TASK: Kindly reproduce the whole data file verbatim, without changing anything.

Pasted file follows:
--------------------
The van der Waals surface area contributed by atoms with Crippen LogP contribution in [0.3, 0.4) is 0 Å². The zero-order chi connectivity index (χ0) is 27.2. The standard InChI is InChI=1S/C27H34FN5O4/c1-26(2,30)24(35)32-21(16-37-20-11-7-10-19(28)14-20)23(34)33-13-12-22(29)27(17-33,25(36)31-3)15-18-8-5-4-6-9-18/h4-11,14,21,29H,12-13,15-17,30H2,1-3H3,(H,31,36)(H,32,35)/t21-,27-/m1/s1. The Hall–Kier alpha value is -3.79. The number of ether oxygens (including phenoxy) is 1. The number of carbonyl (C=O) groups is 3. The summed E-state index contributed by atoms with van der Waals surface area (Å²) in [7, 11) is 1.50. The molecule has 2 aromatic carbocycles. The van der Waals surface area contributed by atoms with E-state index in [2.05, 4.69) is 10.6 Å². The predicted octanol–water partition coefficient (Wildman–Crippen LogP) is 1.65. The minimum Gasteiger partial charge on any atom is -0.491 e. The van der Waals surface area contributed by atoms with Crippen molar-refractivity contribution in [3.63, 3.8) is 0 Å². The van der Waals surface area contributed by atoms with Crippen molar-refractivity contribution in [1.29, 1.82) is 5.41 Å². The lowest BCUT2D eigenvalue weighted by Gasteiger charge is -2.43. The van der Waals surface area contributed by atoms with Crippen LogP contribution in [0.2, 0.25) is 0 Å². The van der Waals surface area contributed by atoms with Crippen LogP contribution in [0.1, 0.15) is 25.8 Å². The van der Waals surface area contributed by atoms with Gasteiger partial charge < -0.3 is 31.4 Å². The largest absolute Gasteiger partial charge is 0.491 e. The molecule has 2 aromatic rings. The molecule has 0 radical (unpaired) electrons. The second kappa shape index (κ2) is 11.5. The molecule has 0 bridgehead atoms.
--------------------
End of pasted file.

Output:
The van der Waals surface area contributed by atoms with Crippen LogP contribution in [0.3, 0.4) is 0 Å². The zero-order chi connectivity index (χ0) is 27.2. The standard InChI is InChI=1S/C27H34FN5O4/c1-26(2,30)24(35)32-21(16-37-20-11-7-10-19(28)14-20)23(34)33-13-12-22(29)27(17-33,25(36)31-3)15-18-8-5-4-6-9-18/h4-11,14,21,29H,12-13,15-17,30H2,1-3H3,(H,31,36)(H,32,35)/t21-,27-/m1/s1. The Hall–Kier alpha value is -3.79. The number of ether oxygens (including phenoxy) is 1. The number of carbonyl (C=O) groups is 3. The summed E-state index contributed by atoms with van der Waals surface area (Å²) in [7, 11) is 1.50. The molecule has 2 aromatic carbocycles. The van der Waals surface area contributed by atoms with E-state index in [2.05, 4.69) is 10.6 Å². The predicted octanol–water partition coefficient (Wildman–Crippen LogP) is 1.65. The minimum Gasteiger partial charge on any atom is -0.491 e. The van der Waals surface area contributed by atoms with Crippen molar-refractivity contribution in [3.63, 3.8) is 0 Å². The van der Waals surface area contributed by atoms with Crippen molar-refractivity contribution in [1.29, 1.82) is 5.41 Å². The lowest BCUT2D eigenvalue weighted by Gasteiger charge is -2.43. The van der Waals surface area contributed by atoms with Crippen LogP contribution in [0.2, 0.25) is 0 Å². The van der Waals surface area contributed by atoms with Crippen LogP contribution in [0.1, 0.15) is 25.8 Å². The van der Waals surface area contributed by atoms with Gasteiger partial charge < -0.3 is 31.4 Å². The largest absolute Gasteiger partial charge is 0.491 e. The molecule has 2 aromatic rings. The molecule has 0 radical (unpaired) electrons. The second kappa shape index (κ2) is 11.5. The molecule has 0 bridgehead atoms.